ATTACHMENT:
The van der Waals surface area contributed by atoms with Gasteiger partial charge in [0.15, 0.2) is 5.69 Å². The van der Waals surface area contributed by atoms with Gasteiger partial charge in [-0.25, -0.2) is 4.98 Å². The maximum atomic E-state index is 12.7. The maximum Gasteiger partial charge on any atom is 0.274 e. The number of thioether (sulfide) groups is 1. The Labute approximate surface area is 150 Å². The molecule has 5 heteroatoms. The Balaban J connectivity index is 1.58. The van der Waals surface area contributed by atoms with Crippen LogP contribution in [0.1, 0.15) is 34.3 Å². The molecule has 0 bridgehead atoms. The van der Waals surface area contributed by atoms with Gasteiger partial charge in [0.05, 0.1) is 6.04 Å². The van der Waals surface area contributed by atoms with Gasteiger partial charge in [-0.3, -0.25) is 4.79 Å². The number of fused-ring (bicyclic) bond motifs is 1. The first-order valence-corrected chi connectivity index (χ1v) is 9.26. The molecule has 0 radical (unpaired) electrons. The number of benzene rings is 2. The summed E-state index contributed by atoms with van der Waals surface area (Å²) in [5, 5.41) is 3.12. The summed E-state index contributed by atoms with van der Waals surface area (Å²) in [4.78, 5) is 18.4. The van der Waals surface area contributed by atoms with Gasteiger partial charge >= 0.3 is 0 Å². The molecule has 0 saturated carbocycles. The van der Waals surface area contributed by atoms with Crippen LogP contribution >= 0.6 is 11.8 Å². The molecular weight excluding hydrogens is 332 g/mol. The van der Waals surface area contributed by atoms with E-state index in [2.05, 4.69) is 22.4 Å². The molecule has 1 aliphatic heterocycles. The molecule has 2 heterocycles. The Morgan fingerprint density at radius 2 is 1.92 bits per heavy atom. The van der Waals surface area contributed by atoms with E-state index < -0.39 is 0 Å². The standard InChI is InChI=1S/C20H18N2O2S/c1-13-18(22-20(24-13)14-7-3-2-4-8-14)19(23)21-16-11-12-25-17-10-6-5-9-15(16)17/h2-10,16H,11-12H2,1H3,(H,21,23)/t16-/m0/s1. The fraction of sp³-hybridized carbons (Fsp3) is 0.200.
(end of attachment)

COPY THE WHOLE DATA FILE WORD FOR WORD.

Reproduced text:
The van der Waals surface area contributed by atoms with Gasteiger partial charge in [0.15, 0.2) is 5.69 Å². The van der Waals surface area contributed by atoms with Gasteiger partial charge in [-0.25, -0.2) is 4.98 Å². The maximum atomic E-state index is 12.7. The maximum Gasteiger partial charge on any atom is 0.274 e. The number of thioether (sulfide) groups is 1. The Labute approximate surface area is 150 Å². The molecule has 5 heteroatoms. The Balaban J connectivity index is 1.58. The van der Waals surface area contributed by atoms with Crippen LogP contribution in [0.1, 0.15) is 34.3 Å². The molecule has 0 bridgehead atoms. The van der Waals surface area contributed by atoms with Gasteiger partial charge in [0.05, 0.1) is 6.04 Å². The van der Waals surface area contributed by atoms with Gasteiger partial charge in [-0.3, -0.25) is 4.79 Å². The number of fused-ring (bicyclic) bond motifs is 1. The first-order valence-corrected chi connectivity index (χ1v) is 9.26. The molecule has 0 radical (unpaired) electrons. The number of benzene rings is 2. The summed E-state index contributed by atoms with van der Waals surface area (Å²) in [5, 5.41) is 3.12. The summed E-state index contributed by atoms with van der Waals surface area (Å²) in [4.78, 5) is 18.4. The van der Waals surface area contributed by atoms with Gasteiger partial charge >= 0.3 is 0 Å². The molecule has 0 saturated carbocycles. The van der Waals surface area contributed by atoms with Crippen LogP contribution >= 0.6 is 11.8 Å². The molecular weight excluding hydrogens is 332 g/mol. The van der Waals surface area contributed by atoms with E-state index in [2.05, 4.69) is 22.4 Å². The molecule has 1 aliphatic heterocycles. The molecule has 2 heterocycles. The Morgan fingerprint density at radius 2 is 1.92 bits per heavy atom. The van der Waals surface area contributed by atoms with E-state index < -0.39 is 0 Å². The standard InChI is InChI=1S/C20H18N2O2S/c1-13-18(22-20(24-13)14-7-3-2-4-8-14)19(23)21-16-11-12-25-17-10-6-5-9-15(16)17/h2-10,16H,11-12H2,1H3,(H,21,23)/t16-/m0/s1. The fraction of sp³-hybridized carbons (Fsp3) is 0.200.